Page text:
In my work with Dr. McCoy in English 203 last fall, we studied Percival Everett. Interestingly, the chapter headings for Zulus that we have been discussing in class come from a collection of poetry he wrote, titled re:f (gesture), published in 2006. They function in different ways in these pieces, and it has been interesting discussing them in a new context.
The poetry within itself was incredibly interesting to study. As a Creative Writing major, I was intrigued by the idea of structuring a poem (or collection of poems, depending on how you decide to see it) this way. It seemed to me like a lofty challenge, but it was one Everett pulled off. One of my favorite parts about the way he approached it was how eventually he would reference things that didn’t match the letter at all — for example, A being for something that doesn’t even start with A. We were prompted in this class to begin to attempt a poem of the same structure for ourselves. I ended up finishing mine. Although I don’t feel it is one of my strongest pieces, the challenge was incredibly fun to attempt and try my hand at, and I felt that I got a look into the process Everett went through while crafting this piece.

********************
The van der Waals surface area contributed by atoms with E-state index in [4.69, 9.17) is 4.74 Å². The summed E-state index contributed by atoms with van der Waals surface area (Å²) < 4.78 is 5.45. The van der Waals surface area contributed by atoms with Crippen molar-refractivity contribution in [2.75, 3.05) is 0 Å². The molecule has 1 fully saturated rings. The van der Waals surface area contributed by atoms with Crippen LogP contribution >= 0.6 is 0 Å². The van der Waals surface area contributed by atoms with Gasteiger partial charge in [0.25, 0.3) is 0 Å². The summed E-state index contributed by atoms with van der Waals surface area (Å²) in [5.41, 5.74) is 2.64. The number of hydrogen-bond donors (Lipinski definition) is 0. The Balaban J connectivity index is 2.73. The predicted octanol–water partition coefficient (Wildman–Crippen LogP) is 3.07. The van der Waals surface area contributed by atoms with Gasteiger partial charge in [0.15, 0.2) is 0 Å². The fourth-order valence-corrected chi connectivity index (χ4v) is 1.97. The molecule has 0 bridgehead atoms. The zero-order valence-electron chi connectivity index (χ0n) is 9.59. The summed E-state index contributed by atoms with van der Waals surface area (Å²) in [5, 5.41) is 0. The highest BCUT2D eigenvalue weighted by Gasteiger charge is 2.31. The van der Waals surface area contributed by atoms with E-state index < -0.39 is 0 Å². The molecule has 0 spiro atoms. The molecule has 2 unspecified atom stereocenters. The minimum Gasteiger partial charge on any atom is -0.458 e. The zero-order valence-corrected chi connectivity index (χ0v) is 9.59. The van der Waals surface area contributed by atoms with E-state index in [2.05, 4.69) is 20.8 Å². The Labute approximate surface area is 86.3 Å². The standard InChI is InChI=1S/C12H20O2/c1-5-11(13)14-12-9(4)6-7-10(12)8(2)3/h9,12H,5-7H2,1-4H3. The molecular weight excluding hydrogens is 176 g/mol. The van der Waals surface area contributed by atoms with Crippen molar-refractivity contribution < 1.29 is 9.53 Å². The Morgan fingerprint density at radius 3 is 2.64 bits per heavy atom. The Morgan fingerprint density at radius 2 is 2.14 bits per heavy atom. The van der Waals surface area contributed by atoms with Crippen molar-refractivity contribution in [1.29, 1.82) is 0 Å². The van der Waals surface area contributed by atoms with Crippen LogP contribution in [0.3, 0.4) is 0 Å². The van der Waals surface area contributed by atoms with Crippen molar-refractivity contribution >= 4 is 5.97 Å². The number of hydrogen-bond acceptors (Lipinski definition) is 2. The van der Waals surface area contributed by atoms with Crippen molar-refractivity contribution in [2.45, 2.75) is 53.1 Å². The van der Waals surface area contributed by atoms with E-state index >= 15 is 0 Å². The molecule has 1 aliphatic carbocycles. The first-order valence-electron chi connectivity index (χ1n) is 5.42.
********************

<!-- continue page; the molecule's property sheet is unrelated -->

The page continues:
As we discussed in class, the alphabet is something that is very accessible to us. This can be seen in the fact that everyone in the room knew the ABC song by heart. Although it was lighthearted and humorous for us, college students, to be singing the alphabet in class, there was also certainly meaning in the fact that this many years after learning it, all of us still knew it. Of course we know the alphabet — it’s necessary for us to navigate the world in many ways. But we still know the song, too. And the song functioned for us as a vehicle to gain and retain that knowledge.
So utilizing the alphabet as a way to structure or organize something is a very accessible and tangible method. It is interesting to discuss the ways in which this piece informs the rest of the text, and to notice that it can function differently in different scenarios.